there was a bit of a discussion on this in the minutes of the last call.  
Here is a rough explanation...

SVG goes in its own DOM, unless it is included inline (which you can do  
with XHTML but not currently with HTML in many browsers). You can get at  
the DOM (modulo security blocking it) from one to the other anyway,  
according to the rules defined by the CDF group [1]. This works in  
practice in Opera, too.

SVG is primarily a graphics language. It has a little semantics - there  
are links, things that can be activated, and descriptions and titles that  
can be scattered around. So these things should go to the accessibility  
API, and should be navigable. We have done some of that in Opera, and are  
working on completing it.

Finally, if you make interactive stuff in SVG you should really use ARIA -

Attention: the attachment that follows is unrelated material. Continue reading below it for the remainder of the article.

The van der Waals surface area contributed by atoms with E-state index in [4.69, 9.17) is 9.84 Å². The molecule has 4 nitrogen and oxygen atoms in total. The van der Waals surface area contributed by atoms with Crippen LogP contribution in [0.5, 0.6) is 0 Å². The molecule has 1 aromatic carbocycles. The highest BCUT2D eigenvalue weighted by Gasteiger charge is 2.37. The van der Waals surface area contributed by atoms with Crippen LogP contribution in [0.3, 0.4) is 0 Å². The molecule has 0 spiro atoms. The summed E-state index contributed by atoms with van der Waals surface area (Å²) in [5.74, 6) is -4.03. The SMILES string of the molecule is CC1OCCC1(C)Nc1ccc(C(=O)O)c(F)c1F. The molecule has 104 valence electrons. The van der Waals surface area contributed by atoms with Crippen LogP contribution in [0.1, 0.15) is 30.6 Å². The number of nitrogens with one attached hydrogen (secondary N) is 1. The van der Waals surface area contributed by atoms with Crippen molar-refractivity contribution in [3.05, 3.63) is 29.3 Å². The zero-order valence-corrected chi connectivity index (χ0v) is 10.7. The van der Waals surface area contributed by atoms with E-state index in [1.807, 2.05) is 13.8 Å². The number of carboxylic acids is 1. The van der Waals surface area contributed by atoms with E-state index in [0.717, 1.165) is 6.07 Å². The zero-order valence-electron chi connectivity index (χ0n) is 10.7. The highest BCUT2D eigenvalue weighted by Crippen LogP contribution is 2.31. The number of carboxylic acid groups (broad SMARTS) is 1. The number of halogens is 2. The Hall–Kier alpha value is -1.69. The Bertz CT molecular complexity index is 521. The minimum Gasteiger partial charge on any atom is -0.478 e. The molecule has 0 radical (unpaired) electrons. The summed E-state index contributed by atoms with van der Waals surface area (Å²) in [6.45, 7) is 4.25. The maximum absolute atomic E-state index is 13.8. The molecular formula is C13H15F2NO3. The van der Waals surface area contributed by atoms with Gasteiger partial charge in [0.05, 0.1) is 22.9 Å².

and the user agent should expose that. The first issue is that the spec is  
in flux as we try to figure out how to make it work with HTML (the  
majority of Web Content) as well as XHTML/XHTML2/SVG/other XML (the sort  
of thing where we can expect more people to be tagging things nicely for  
accessibility). The second issue is that nobody, as far as I know, has  
shipped this yet. We are hoping to do so in Q1 2008, although it would  
probably still be an experimental implementation and need further work.

In theory of course you can also use stuff like Xforms in SVG. This has  
been done experimentally a couple of times, in Deng and Xsmiles, but I  
don't know of a cleanly working implementation.



Charles McCathieNevile  Opera Software, Standards Group
     je parle français -- hablo español -- jeg lærer norsk              Try the Kestrel - Opera 9.5 alpha

Received on Monday, 10 December 2007 08:08:43 UTC